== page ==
PORTLAND, OR, UNITED STATES
PORTLAND, Ore. - Max White first came to Eugene, Ore., in 1972, to chase an Olympic dream having qualified for the Olympic track and field trials in the marathon. Though White did not make the USA team and compete in Munich, West Germany, he would eventually move to the west coast. White made his home in Oregon and created countless other successes including serving his country and community with the Oregon National Guard.
“I felt a deep sense of patriotism in my early 30s and joined the Oregon Army Guard, going to boot camp at age 34 with most recruits being 17- and 18-year-olds,” White said. As he retires from the Air National Guard as a chief master sergeant, it is almost impossible to summarize the array of his entire resume; athlete, airman, educator, coach, mentor - the list is endless.
“What Chief White has done for his attitude toward fitness and staying motivated has been a real asset to the entire organization,” said Col. Mike Stencel, 142nd Fighter Wing commander. “Anyone who ever spent any time with Max could feel his passion for the entire force, and his perpetual optimism; he embodied it."
White’s positive attitude toward any task motivated other airmen as well, directly working with others allowed him to mentor and encourage younger troops to be fit or learn and contribute to the entire Oregon Air Guard.
“There was no part of my career that was more of a high point then being a first sergeant as it was rewarding to help people grow and learn," White said.
With the operations tempo and citizen airmen being deployed to various parts of the world, Oregon guardsmen like White have routinely stepped up, giving of their own personal time to lead by example.
“He has this unique ability to listen to people, give positive feedback and understand their needs,” said retired 142nd Fighter Wing Command Chief Master Sgt. Erin Applegate. It was Applegate that handed over the job of command chief to White in February of 2009 and worked with Command Chief Master Sgt. White on a variety of leadership issues for over a dozen years. They directly worked with youth campers that came to Camp Rosenbaum each year. Often if some of the campers donated shoes did not fit or they could not find the right size, he would head down to the local Nike outlet and pay for them himself. “Max literally would give you the shirt off his back," said Applegate.
When he was not in uniform as a traditional guardsman, he was either teaching mathematics or coaching students at South Albany High School. Having spent more than 30 years as a school teacher and athletic coach, his ability to take his mentorship skills from the Guard to the class room at times was often seamless. “My students were highly enthusiastic about my participation in the guard and often my experiences in one influenced the other," said White.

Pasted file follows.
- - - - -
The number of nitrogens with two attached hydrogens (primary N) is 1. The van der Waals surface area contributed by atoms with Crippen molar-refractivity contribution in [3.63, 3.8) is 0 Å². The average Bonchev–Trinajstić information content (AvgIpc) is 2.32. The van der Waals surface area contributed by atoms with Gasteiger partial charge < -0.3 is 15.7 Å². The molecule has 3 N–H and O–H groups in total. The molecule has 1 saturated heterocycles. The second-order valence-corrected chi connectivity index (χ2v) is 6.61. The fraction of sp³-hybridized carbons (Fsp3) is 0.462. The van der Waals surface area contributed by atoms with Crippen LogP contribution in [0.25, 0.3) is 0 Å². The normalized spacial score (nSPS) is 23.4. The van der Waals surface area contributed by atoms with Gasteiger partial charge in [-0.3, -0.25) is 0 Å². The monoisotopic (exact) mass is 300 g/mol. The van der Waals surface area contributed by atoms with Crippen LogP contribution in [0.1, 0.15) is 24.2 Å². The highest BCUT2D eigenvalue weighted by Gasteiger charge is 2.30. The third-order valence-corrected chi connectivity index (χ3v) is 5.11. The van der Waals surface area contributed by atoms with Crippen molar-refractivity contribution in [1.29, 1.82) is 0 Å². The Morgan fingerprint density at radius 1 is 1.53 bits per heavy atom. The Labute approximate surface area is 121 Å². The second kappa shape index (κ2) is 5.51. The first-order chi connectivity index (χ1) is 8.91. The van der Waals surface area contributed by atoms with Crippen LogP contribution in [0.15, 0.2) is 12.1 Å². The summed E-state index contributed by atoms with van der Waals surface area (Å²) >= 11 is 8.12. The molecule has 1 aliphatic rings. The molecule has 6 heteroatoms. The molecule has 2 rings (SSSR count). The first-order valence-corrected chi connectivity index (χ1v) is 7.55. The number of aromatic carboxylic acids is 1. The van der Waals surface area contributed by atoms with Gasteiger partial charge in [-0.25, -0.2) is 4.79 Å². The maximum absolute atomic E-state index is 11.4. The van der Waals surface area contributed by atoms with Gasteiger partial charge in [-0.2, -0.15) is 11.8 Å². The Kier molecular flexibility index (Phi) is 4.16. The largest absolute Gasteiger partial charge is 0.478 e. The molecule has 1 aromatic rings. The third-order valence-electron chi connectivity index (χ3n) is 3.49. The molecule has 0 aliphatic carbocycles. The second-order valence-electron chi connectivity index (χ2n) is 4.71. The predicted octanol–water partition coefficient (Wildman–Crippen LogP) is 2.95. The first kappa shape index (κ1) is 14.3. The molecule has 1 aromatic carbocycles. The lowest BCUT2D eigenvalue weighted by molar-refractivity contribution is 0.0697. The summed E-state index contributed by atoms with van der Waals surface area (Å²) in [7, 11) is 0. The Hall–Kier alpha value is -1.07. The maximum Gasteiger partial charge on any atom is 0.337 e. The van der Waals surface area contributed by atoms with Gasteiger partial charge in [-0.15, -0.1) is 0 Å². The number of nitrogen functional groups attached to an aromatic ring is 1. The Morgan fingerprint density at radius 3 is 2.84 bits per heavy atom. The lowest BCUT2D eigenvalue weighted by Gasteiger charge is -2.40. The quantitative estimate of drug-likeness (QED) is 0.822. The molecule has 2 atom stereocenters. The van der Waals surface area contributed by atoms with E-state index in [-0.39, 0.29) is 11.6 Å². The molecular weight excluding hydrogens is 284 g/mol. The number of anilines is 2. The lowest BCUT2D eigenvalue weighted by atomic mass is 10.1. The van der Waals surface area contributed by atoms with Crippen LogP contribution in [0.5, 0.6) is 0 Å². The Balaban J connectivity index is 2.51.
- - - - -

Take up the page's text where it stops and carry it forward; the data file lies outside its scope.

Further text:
White also served as the human resources adviser for the 142nd Fighter Wing for six years. That experience allowed him to help members understand their differences while serving side by side in their military mission. “It has always been important to me that people be given their proper respect,” said White. “So diversity continues to be a positive factor in aspect to my service to the Guard."
“I’ve never seen myself as being elite, I honestly feel inside that I have respect for everyone I work with whether they wear stripes or they are officers,” said White.
As White crosses the finish line of his Air National Guard career, those that gathered for his retirement ceremony reflected on his varied accomplishments and the passion he brought to every endeavor.
Brig. Gen. Steven Gregg said, “Command Chief White took on challenges as a traditional guardsman that in the past was performed by full-time command chiefs."
As White addressed those attending his retirement ceremony he acknowledged his own personal conviction to friends and family, “I find strength with the knowledge that Stephen Covey describe from Greek philosophy; ethos, pathos, logos; living one’s ethical nature and living with personal credibility," White said.
The 142nd Fighter Wing and the Oregon National Guard will miss his energy and optimism on drill weekends or whenever a tough challenge arises. “Max has been a huge cheerleader, passionate about everything," Col. Stencel said. “He gets out there to find out what everyone; from the newest airmen to myself is thinking, feeling and doing."
||PORTLAND, OR, US
This work, In it for the long run: Chief Max White, by TSgt John Hughel, identified by DVIDS, is free of known copyright restrictions under U.S. copyright law.